We've updated our Privacy Policy to make it clearer how we use your personal data. We use cookies to provide you with a better experience. You can read our Cookie Policy here.

Advertisement

AI Helps Track Fluid Flow in the Brain

The outline of a person's head, showing the blood vessels within the brain.
Credit: Gerd Altmann/ Pixabay
Listen with
Speechify
0:00
Register for free to listen to this article
Thank you. Listen to this article using the player above.

Want to listen to this article for FREE?

Complete the form below to unlock access to ALL audio articles.

Read time: 1 minute

A new artificial intelligence-based technique for measuring fluid flow around the brain’s blood vessels could have big implications for developing treatments for diseases such as Alzheimer’s.


The perivascular spaces that surround cerebral blood vessels transport water-like fluids around the brain and help sweep away waste. Alterations in the fluid flow are linked to neurological conditions, including Alzheimer’s, small vessel disease, strokes, and traumatic brain injuries but are difficult to measure in vivo.


A multidisciplinary team of mechanical engineers, neuroscientists, and computer scientists led by University of Rochester Associate Professor Douglas Kelley developed novel AI velocimetry measurements to accurately calculate brain fluid flow. The results are outlined in a study published by Proceedings of the National Academy of Sciences.

Want more breaking news?

Subscribe to Technology Networks’ daily newsletter, delivering breaking science news straight to your inbox every day.

Subscribe for FREE
“In this study, we combined some measurements from inside the animal models with a novel AI technique that allowed us to effectively measure things that nobody’s ever been able to measure before,” says Kelley, a faculty member in Rochester’s Department of Mechanical Engineering.


The work builds upon years of experiments led by study coauthor Maiken Nedergaard, the codirector of Rochester’s Center for Translational Neuromedicine. The group has previously been able to conduct two-dimensional studies on the fluid flow in perivascular spaces by injecting tiny particles into the fluid and measuring their position and velocity over time. But scientists needed more complex measurements to understand the full intricacy of the system—and exploring such a vital, fluid system is a challenge.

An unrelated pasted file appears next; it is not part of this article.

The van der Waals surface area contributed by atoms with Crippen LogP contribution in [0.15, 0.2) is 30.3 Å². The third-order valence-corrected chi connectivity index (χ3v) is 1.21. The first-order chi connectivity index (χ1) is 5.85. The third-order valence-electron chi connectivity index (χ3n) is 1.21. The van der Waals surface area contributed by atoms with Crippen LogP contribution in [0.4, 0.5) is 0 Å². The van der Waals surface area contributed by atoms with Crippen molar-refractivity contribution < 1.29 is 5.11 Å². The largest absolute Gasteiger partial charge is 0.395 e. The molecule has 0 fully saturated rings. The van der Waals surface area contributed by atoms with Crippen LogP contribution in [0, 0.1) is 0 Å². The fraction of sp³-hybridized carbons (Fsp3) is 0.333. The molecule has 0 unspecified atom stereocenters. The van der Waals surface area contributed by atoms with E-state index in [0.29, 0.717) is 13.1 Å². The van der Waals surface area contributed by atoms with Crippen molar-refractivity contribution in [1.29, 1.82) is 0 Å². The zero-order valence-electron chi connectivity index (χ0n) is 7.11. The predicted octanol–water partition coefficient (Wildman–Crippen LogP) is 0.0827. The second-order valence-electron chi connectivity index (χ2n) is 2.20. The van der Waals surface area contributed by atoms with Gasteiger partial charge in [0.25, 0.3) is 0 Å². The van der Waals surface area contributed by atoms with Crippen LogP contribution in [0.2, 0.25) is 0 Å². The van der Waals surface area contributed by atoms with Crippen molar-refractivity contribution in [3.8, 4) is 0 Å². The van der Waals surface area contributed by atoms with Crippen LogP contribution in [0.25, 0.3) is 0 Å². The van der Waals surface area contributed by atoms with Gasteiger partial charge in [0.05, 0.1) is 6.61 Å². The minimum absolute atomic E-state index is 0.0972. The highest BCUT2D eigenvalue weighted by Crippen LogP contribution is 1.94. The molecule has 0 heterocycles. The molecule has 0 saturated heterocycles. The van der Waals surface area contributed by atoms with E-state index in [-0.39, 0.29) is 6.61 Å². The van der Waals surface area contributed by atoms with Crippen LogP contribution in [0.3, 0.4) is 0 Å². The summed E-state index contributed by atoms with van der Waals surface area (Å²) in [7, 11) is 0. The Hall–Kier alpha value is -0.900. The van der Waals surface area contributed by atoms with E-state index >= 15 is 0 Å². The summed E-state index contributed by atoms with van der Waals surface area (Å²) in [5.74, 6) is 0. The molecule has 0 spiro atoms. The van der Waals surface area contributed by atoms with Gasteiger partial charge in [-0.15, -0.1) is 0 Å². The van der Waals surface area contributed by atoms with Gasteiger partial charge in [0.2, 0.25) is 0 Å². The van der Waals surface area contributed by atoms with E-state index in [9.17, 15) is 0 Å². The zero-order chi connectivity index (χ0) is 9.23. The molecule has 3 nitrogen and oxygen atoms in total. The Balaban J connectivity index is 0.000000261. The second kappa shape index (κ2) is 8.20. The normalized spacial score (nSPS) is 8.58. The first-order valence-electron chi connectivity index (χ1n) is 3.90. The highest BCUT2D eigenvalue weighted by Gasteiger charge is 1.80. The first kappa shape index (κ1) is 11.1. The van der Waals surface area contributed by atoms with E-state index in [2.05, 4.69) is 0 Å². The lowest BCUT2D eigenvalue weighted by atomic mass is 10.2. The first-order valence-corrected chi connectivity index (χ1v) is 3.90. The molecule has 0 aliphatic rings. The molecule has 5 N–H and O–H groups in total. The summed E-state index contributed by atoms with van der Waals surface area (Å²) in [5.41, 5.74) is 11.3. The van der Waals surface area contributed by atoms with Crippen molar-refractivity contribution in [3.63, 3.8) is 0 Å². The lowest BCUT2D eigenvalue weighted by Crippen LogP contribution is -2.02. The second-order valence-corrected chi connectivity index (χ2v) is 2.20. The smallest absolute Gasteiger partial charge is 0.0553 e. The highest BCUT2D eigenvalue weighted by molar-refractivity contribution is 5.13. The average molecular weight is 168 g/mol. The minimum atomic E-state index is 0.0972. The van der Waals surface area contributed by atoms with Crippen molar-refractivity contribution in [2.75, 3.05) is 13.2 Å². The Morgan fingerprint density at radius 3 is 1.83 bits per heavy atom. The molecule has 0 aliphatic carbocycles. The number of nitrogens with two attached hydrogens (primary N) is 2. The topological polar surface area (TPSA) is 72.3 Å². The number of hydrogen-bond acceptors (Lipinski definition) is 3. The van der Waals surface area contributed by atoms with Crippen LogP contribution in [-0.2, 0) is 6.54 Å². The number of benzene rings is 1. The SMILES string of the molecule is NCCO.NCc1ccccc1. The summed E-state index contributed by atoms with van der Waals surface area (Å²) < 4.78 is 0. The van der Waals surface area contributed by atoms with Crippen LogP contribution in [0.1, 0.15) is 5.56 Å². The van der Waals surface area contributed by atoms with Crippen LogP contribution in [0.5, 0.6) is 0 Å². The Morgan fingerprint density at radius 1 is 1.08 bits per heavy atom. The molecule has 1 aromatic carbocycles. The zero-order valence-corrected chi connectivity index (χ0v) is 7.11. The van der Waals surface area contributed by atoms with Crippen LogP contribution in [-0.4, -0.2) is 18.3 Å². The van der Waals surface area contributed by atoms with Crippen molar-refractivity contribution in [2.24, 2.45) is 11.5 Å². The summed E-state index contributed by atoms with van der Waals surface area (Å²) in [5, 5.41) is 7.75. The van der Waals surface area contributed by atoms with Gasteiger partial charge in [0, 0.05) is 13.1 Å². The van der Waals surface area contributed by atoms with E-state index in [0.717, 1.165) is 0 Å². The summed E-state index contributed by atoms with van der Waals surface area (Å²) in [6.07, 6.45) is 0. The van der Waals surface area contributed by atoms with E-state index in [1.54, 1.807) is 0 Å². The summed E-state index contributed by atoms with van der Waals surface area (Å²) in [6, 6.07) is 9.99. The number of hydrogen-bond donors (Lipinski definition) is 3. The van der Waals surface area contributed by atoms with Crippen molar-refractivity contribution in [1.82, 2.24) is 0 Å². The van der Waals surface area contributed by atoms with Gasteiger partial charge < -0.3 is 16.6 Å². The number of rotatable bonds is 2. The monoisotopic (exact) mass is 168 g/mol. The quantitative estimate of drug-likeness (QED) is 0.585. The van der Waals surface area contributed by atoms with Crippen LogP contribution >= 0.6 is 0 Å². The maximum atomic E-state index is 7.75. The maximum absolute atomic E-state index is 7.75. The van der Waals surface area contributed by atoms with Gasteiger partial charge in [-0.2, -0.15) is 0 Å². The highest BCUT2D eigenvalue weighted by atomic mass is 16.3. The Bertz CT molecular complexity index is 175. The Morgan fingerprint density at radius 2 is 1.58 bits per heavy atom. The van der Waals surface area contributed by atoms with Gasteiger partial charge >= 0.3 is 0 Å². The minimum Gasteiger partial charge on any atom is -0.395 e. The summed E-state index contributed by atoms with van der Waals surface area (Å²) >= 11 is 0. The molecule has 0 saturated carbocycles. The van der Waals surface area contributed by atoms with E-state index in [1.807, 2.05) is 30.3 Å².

To address that challenge, the team collaborated with George Karniadakis from Brown University to leverage artificial intelligence. They integrated the existing 2D data with physics-informed neural networks to create unprecedented high-resolution looks at the system.


“This is a way to reveal pressures, forces, and the three-dimensional flow rate with much more accuracy than we can otherwise do,” says Kelley. “The pressure is important because nobody knows for sure quite what pumping mechanism drives all these flows around the brain yet. This is a new field.”


Reference: Boster KAS, Cai S, Ladrón-de-Guevara A, et al. Artificial intelligence velocimetry reveals in vivo flow rates, pressure gradients, and shear stresses in murine perivascular flows. PNAS. 2023;120(14):e2217744120. doi: 10.1073/pnas.2217744120


This article has been republished from the following materials. Note: material may have been edited for length and content. For further information, please contact the cited source.